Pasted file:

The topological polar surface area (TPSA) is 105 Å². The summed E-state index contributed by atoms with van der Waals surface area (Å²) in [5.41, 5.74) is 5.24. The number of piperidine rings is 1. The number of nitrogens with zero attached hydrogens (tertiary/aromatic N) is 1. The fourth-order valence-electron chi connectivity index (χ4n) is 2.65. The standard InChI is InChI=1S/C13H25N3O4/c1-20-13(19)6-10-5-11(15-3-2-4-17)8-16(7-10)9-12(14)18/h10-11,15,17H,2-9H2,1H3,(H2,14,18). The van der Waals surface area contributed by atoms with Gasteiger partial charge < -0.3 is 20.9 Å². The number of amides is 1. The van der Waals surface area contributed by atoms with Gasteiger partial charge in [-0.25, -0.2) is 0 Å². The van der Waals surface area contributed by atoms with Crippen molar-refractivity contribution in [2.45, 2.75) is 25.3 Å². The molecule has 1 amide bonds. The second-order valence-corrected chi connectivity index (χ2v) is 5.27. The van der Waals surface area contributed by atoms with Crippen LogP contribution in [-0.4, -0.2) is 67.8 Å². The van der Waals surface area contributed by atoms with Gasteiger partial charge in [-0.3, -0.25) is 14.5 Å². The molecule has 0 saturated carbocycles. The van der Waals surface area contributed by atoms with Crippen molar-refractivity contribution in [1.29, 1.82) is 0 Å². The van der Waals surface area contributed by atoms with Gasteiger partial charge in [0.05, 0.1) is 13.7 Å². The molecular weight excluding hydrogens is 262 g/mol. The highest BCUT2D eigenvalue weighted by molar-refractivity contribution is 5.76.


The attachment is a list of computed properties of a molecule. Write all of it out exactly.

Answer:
The topological polar surface area (TPSA) is 105 Å². The summed E-state index contributed by atoms with van der Waals surface area (Å²) in [5.41, 5.74) is 5.24. The number of piperidine rings is 1. The number of nitrogens with zero attached hydrogens (tertiary/aromatic N) is 1. The fourth-order valence-electron chi connectivity index (χ4n) is 2.65. The standard InChI is InChI=1S/C13H25N3O4/c1-20-13(19)6-10-5-11(15-3-2-4-17)8-16(7-10)9-12(14)18/h10-11,15,17H,2-9H2,1H3,(H2,14,18). The van der Waals surface area contributed by atoms with Gasteiger partial charge < -0.3 is 20.9 Å². The number of amides is 1. The van der Waals surface area contributed by atoms with Gasteiger partial charge in [-0.25, -0.2) is 0 Å². The van der Waals surface area contributed by atoms with Crippen molar-refractivity contribution in [2.45, 2.75) is 25.3 Å². The molecule has 1 amide bonds. The second-order valence-corrected chi connectivity index (χ2v) is 5.27. The van der Waals surface area contributed by atoms with Crippen LogP contribution in [-0.4, -0.2) is 67.8 Å². The van der Waals surface area contributed by atoms with Gasteiger partial charge in [-0.3, -0.25) is 14.5 Å². The molecule has 0 saturated carbocycles. The van der Waals surface area contributed by atoms with Crippen molar-refractivity contribution in [1.29, 1.82) is 0 Å². The van der Waals surface area contributed by atoms with Gasteiger partial charge in [0.05, 0.1) is 13.7 Å². The molecular weight excluding hydrogens is 262 g/mol. The highest BCUT2D eigenvalue weighted by molar-refractivity contribution is 5.76.